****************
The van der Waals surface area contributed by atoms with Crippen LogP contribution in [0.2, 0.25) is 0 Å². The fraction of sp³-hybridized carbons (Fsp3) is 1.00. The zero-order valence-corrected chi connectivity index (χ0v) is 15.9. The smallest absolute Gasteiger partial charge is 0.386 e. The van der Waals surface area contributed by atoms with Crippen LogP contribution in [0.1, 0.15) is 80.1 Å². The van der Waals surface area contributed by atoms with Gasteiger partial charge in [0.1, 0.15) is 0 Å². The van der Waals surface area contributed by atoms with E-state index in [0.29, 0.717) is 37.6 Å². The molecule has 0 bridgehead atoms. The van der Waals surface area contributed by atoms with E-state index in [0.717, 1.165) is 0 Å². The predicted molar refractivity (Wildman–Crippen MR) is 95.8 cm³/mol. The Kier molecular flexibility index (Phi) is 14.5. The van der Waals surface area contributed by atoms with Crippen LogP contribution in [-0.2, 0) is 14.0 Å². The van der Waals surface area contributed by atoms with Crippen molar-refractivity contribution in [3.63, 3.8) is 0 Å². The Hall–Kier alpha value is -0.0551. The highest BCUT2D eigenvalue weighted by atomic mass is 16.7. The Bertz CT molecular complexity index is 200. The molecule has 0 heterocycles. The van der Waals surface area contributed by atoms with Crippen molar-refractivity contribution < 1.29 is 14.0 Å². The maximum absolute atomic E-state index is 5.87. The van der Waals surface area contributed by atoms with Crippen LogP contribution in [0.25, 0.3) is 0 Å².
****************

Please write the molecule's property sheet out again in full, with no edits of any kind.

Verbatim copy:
The van der Waals surface area contributed by atoms with Crippen LogP contribution in [0.2, 0.25) is 0 Å². The fraction of sp³-hybridized carbons (Fsp3) is 1.00. The zero-order valence-corrected chi connectivity index (χ0v) is 15.9. The smallest absolute Gasteiger partial charge is 0.386 e. The van der Waals surface area contributed by atoms with Crippen LogP contribution in [0.1, 0.15) is 80.1 Å². The van der Waals surface area contributed by atoms with Gasteiger partial charge in [0.1, 0.15) is 0 Å². The van der Waals surface area contributed by atoms with E-state index in [0.29, 0.717) is 37.6 Å². The molecule has 0 bridgehead atoms. The van der Waals surface area contributed by atoms with E-state index in [0.717, 1.165) is 0 Å². The predicted molar refractivity (Wildman–Crippen MR) is 95.8 cm³/mol. The Kier molecular flexibility index (Phi) is 14.5. The van der Waals surface area contributed by atoms with Crippen LogP contribution in [-0.2, 0) is 14.0 Å². The van der Waals surface area contributed by atoms with Crippen molar-refractivity contribution in [3.63, 3.8) is 0 Å². The Hall–Kier alpha value is -0.0551. The highest BCUT2D eigenvalue weighted by atomic mass is 16.7. The Bertz CT molecular complexity index is 200. The molecule has 0 heterocycles. The van der Waals surface area contributed by atoms with Crippen molar-refractivity contribution < 1.29 is 14.0 Å². The maximum absolute atomic E-state index is 5.87. The van der Waals surface area contributed by atoms with Crippen LogP contribution in [0.25, 0.3) is 0 Å².